ARTICLES

I offer here my own opinions, overview of interesting scientific developments, investment opportunities, futuristic outlooks, social issues, current events and other insights.




 

Andrea Barone (A NEW DAY)
10/08/13

Did you ever play chicken with your friends when you were a kid, ride your bikes closer and closer together and see who turns first, well that’s what our leaders are doing in Washington over this debt crises and government shutdown. In this case it’s called political chicken – who will hold out the longest and who will look the worst. We can’t afford this kind of behavior!  Many Americans and both parties are responsible for the situation we find ourselves in and all of us will have to endure sacrifice and pain to get out of it. Let’s face it, leaders and policies from both camps have acted out of self-interest, greed, etc. and many voters have been just as irresponsible in voting for people who give them the most for the least. We’re pushing 18 trillion in national debt people, it’s time we take action and show leadership in the matter. Greater principles are taking over. We’ve got no choice but to throw politics to the wind and do what’s best for our survival. Our great country is at stake!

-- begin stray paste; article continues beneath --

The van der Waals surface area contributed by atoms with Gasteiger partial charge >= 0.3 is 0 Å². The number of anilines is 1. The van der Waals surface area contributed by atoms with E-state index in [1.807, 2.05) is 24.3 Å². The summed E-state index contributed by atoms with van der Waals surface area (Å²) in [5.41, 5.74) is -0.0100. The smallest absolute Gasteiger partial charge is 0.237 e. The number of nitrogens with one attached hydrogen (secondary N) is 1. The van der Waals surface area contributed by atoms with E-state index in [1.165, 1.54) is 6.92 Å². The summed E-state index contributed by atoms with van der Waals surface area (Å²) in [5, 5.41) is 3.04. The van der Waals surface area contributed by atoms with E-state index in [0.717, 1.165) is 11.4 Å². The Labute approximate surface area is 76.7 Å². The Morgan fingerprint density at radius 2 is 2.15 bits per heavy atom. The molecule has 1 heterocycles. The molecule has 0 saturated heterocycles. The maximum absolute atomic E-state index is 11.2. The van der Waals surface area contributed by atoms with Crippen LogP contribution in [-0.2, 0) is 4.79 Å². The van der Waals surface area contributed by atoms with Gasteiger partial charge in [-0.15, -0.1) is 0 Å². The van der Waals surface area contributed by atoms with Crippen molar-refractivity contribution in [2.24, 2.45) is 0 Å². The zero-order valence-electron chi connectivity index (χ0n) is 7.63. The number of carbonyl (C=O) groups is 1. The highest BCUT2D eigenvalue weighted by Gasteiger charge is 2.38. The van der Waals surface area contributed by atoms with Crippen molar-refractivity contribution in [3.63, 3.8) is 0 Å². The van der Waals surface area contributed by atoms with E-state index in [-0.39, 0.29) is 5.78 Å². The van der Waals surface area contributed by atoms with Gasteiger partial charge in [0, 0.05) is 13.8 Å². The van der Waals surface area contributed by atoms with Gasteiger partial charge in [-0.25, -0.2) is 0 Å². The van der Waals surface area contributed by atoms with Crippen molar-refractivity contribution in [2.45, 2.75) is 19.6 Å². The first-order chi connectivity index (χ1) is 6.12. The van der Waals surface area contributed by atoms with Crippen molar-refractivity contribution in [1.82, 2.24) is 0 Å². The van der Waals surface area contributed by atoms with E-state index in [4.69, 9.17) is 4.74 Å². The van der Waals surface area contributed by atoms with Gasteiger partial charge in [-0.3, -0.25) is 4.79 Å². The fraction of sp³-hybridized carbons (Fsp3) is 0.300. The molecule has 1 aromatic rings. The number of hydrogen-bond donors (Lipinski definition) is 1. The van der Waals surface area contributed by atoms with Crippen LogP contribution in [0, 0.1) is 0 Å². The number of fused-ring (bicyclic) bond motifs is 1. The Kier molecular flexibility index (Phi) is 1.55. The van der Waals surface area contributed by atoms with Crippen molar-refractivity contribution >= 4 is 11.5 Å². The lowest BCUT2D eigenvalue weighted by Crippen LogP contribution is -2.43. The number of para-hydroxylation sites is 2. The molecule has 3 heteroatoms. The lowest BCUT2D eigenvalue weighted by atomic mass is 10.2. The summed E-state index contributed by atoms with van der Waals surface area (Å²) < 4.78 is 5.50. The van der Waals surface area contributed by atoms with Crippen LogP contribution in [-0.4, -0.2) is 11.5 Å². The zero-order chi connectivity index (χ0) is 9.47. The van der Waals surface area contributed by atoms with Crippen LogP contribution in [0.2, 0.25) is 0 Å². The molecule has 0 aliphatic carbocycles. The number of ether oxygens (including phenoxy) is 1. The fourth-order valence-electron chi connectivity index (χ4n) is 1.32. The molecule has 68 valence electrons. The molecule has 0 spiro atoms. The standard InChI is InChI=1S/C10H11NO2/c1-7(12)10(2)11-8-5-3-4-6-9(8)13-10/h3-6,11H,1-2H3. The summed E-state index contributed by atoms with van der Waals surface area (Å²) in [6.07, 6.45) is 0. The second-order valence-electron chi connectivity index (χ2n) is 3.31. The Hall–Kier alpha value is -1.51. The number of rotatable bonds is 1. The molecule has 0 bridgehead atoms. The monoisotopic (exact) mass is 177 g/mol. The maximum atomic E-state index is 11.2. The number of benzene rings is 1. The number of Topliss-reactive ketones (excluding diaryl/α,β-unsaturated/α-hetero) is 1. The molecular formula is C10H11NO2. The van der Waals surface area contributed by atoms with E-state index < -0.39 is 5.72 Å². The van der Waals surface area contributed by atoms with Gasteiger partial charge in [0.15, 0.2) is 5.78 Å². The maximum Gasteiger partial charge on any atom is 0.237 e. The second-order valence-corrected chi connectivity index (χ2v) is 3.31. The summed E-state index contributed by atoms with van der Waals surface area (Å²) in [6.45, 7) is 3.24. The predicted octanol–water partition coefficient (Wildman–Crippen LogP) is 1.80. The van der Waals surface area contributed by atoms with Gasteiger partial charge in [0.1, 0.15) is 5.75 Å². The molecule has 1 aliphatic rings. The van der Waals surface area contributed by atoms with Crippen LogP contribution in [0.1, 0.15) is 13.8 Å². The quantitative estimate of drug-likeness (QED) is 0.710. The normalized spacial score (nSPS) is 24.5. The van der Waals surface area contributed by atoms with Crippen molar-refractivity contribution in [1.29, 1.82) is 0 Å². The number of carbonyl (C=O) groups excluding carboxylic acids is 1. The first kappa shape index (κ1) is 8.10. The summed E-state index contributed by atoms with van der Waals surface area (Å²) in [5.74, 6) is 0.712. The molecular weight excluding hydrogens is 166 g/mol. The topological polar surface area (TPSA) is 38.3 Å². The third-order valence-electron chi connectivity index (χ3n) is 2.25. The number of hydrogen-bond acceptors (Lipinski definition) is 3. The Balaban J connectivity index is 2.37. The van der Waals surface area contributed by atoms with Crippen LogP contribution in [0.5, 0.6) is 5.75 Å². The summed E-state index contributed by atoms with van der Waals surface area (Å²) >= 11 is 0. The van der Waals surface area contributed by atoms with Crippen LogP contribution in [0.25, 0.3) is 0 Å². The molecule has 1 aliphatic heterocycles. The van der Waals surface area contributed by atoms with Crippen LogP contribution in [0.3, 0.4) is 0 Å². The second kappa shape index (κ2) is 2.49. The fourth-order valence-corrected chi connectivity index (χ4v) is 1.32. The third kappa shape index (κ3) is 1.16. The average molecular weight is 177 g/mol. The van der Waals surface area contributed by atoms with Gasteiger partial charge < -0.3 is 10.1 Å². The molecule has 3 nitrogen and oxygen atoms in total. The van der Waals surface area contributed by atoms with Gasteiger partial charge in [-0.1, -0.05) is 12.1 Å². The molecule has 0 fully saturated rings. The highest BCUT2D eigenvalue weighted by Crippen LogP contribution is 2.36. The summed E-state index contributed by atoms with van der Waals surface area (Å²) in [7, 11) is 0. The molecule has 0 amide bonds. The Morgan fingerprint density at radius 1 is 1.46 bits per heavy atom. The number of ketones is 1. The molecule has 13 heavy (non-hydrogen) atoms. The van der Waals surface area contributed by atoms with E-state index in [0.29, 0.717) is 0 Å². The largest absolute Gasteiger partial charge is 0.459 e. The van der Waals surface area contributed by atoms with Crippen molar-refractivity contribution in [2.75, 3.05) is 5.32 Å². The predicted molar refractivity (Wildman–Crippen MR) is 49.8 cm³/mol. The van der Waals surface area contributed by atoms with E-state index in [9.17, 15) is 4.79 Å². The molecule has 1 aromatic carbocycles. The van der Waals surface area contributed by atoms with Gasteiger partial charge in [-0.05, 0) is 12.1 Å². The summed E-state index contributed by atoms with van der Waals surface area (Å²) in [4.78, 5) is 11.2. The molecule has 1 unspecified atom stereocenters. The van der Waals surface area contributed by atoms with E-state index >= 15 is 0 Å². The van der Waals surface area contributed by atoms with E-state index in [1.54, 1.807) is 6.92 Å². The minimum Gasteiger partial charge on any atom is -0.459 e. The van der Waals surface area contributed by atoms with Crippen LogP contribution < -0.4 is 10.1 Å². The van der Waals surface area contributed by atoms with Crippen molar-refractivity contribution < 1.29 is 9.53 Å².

This memorable quotation is from Sir Alex Fraser Tytler

(1742-1813). Scottish jurist and historian, he was widely known in

his time and was professor of Universal History at Edinburgh

University in the late 18th century.

The quotation is from the 1801 collection of his lectures:

“A democracy cannot exist as a permanent

form of government. It can only exist until

the voters discover that they can vote

themselves largess from the public treasury.

 From that time on the majority always votes

for the candidates promising the most

benefits from the public treasury, with the

results that a democracy always collapses

over loose fiscal policy, always followed by a

dictatorship.

The average age of the world’s great civilizations has been

200 years. These nations have progressed through this